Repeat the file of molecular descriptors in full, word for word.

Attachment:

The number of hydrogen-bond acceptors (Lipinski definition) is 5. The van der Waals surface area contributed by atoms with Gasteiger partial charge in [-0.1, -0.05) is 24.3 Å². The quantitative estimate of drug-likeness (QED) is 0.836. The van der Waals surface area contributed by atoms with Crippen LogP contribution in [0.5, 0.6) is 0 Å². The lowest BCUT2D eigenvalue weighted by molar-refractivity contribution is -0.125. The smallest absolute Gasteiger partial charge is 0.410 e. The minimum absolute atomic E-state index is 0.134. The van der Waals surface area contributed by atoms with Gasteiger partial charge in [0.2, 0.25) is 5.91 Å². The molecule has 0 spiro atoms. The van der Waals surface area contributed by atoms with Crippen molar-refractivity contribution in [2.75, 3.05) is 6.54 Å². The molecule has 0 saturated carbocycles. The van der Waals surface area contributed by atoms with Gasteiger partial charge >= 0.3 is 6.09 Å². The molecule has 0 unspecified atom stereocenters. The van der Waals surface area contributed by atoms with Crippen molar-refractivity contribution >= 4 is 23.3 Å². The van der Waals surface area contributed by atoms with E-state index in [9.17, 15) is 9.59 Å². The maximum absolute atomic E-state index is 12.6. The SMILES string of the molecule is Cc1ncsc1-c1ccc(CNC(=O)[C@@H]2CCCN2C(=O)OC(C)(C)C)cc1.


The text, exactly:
The number of hydrogen-bond acceptors (Lipinski definition) is 5. The van der Waals surface area contributed by atoms with Gasteiger partial charge in [-0.1, -0.05) is 24.3 Å². The quantitative estimate of drug-likeness (QED) is 0.836. The van der Waals surface area contributed by atoms with Crippen LogP contribution in [0.5, 0.6) is 0 Å². The lowest BCUT2D eigenvalue weighted by molar-refractivity contribution is -0.125. The smallest absolute Gasteiger partial charge is 0.410 e. The minimum absolute atomic E-state index is 0.134. The van der Waals surface area contributed by atoms with Gasteiger partial charge in [0.2, 0.25) is 5.91 Å². The molecule has 0 spiro atoms. The van der Waals surface area contributed by atoms with Crippen molar-refractivity contribution in [2.75, 3.05) is 6.54 Å². The molecule has 0 saturated carbocycles. The van der Waals surface area contributed by atoms with Gasteiger partial charge >= 0.3 is 6.09 Å². The molecule has 0 unspecified atom stereocenters. The van der Waals surface area contributed by atoms with Crippen molar-refractivity contribution >= 4 is 23.3 Å². The van der Waals surface area contributed by atoms with E-state index in [9.17, 15) is 9.59 Å². The maximum absolute atomic E-state index is 12.6. The SMILES string of the molecule is Cc1ncsc1-c1ccc(CNC(=O)[C@@H]2CCCN2C(=O)OC(C)(C)C)cc1.